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‘Making a Murderer’ is Netflix’s attempt at the true-crime genre

The series is 10 years in the making.


Audra Schroeder


How much can guilt or innocence be shaped by outside forces? And just how many times can it happen to one man?

In the wake of 2015’s acclaimed true-crime bookends—HBO’s The Jinx and podcast Serial—the genre is imminently binge-worthy and Netflix is making its case with Making a Murderer

The 10-part series from filmmakers Moira Demos and Laura Ricciardi, who spent the last decade working on it, begins when a Wisconsin man named Steven Avery is released from prison in 2003, after DNA evidence cleared him of a sexual assault charge stemming from a 1985 case. 

After spending 18 years in jail, Avery becomes a figurehead for justice-system reform, but in the first episode, we’re also shown the twisted family tree of Manitowoc County, where Avery’s family roots run deep. Avery had previously spent time in jail for burglary and animal cruelty. 

His cousin is married to the sheriff, and his uncle is a cop, too. Small-town politics appear to play a big part in Avery’s arrest and eventual conviction for the 1985 rape of Penny Beerntsen, but Demos and Ricciardi zoom out and illustrate the larger miscommunications and apparent corruption among law enforcement, unraveling a more gnarled timeline.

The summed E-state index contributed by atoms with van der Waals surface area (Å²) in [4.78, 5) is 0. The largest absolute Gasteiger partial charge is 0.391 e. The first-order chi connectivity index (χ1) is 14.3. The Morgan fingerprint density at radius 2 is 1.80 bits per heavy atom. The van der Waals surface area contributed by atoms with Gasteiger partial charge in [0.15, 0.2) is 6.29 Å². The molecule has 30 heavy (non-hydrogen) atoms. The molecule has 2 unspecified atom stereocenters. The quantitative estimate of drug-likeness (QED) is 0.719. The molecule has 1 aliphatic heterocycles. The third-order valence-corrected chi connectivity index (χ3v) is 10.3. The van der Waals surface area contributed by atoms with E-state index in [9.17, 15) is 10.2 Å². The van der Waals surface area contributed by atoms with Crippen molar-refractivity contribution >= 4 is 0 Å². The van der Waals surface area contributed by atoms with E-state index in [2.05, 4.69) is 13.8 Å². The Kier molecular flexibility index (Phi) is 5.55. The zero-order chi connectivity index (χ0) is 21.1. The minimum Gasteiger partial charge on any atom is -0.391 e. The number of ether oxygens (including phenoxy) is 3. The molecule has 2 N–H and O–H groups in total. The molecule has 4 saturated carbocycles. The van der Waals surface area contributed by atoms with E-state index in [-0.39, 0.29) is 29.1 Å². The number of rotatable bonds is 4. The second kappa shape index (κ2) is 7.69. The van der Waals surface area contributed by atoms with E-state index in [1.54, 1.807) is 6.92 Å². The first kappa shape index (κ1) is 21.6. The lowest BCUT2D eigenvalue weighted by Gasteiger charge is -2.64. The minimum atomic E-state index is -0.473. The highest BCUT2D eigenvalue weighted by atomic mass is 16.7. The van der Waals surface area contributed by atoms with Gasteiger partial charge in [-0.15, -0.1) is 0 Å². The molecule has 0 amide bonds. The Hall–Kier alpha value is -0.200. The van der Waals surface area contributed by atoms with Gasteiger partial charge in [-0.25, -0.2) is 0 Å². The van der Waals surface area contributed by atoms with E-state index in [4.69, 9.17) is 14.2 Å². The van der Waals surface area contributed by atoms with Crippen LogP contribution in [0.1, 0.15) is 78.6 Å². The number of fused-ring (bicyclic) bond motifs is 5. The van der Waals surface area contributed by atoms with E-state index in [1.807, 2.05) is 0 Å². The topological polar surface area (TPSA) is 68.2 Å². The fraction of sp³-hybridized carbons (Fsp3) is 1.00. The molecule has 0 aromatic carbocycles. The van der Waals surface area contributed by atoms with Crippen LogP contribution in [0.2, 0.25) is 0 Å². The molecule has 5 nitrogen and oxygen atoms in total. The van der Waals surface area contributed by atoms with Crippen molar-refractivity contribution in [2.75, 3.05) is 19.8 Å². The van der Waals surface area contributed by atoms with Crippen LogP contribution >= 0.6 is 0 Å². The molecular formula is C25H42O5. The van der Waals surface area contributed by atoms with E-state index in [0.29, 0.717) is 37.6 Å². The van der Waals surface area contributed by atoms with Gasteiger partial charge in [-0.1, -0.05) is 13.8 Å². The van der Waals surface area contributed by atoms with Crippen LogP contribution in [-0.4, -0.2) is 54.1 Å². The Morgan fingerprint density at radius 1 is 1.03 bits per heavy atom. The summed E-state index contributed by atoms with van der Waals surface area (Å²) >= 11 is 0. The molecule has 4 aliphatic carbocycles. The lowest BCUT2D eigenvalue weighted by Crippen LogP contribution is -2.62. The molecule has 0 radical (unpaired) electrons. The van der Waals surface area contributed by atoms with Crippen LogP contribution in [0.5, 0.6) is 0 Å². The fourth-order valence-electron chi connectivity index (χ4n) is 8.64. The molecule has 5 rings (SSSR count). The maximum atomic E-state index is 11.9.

The question subtly posed in the title: Is it possible to “make” Avery into a murderer? Much like The Jinx, which explores the bizarre life and crimes of Robert Durst, there’s an unbelievable twist. 

In 2005, a woman named Teresa Halbach goes missing in Manitowoc County, and once again Avery is a suspect. Interviews with family members, acquaintances, and lawyers, as well as archival testimony and recorded phone calls of Avery, piece together what appears to be a miscarriage of justice by law enforcement against an economically disadvantaged man. “Poor people lose all the time,” Avery explains in one phone call to family after the 2005 accusation. 

The filmmakers also pull at threads on Avery’s side, but there are so many “Wait… what?” moments involving law enforcement and outside forces that it’s hard to keep an unbiased sketch in focus, especially after witnessing the chilling interrogation of a 16-year-old boy in the case of Halbach. They create a feeling of unease that never quite lets up, amplified by the bleak socioeconomic conditions in which the Averys exist—a theme the filmmakers return to quite a few times. 

As with Serial and The Jinx, these pieces of “entertainment” can have real-life consequences on subjects. Making a Murderer plays outs better if you don’t get obsessive and Google details about the case, but it succeeds in putting you in that state of mind. 

Photo via Netflix 

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